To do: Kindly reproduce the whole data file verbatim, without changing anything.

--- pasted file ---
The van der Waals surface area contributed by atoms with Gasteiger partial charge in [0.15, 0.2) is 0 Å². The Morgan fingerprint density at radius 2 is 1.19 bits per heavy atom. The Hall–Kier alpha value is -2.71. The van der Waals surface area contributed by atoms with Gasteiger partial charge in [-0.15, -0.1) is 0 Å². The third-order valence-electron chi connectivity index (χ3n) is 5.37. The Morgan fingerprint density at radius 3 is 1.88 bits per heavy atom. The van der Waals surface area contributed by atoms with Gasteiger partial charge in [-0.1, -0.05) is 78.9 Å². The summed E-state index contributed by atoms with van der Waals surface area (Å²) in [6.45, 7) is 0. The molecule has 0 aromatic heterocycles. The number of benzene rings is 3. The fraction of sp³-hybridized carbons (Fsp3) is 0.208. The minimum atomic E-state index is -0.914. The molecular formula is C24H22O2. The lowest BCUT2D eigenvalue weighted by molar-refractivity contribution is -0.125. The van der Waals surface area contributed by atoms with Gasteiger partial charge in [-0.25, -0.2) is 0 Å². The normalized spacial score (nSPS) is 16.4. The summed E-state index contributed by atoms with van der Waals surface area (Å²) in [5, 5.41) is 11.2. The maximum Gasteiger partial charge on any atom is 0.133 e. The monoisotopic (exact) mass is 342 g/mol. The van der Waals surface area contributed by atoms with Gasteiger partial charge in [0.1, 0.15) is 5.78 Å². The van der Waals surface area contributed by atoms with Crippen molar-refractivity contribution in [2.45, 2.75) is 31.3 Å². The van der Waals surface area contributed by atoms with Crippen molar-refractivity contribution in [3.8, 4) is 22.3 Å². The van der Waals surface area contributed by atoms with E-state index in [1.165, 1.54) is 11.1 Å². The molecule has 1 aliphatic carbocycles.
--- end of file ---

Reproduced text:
The van der Waals surface area contributed by atoms with Gasteiger partial charge in [0.15, 0.2) is 0 Å². The Morgan fingerprint density at radius 2 is 1.19 bits per heavy atom. The Hall–Kier alpha value is -2.71. The van der Waals surface area contributed by atoms with Gasteiger partial charge in [-0.15, -0.1) is 0 Å². The third-order valence-electron chi connectivity index (χ3n) is 5.37. The Morgan fingerprint density at radius 3 is 1.88 bits per heavy atom. The van der Waals surface area contributed by atoms with Gasteiger partial charge in [-0.1, -0.05) is 78.9 Å². The summed E-state index contributed by atoms with van der Waals surface area (Å²) in [6.45, 7) is 0. The molecule has 0 aromatic heterocycles. The number of benzene rings is 3. The fraction of sp³-hybridized carbons (Fsp3) is 0.208. The minimum atomic E-state index is -0.914. The molecular formula is C24H22O2. The lowest BCUT2D eigenvalue weighted by molar-refractivity contribution is -0.125. The van der Waals surface area contributed by atoms with Gasteiger partial charge in [-0.25, -0.2) is 0 Å². The normalized spacial score (nSPS) is 16.4. The summed E-state index contributed by atoms with van der Waals surface area (Å²) in [5, 5.41) is 11.2. The maximum Gasteiger partial charge on any atom is 0.133 e. The monoisotopic (exact) mass is 342 g/mol. The van der Waals surface area contributed by atoms with Gasteiger partial charge in [0.1, 0.15) is 5.78 Å². The van der Waals surface area contributed by atoms with Crippen molar-refractivity contribution in [2.45, 2.75) is 31.3 Å². The van der Waals surface area contributed by atoms with Crippen molar-refractivity contribution in [3.8, 4) is 22.3 Å². The van der Waals surface area contributed by atoms with E-state index in [1.165, 1.54) is 11.1 Å². The molecule has 1 aliphatic carbocycles.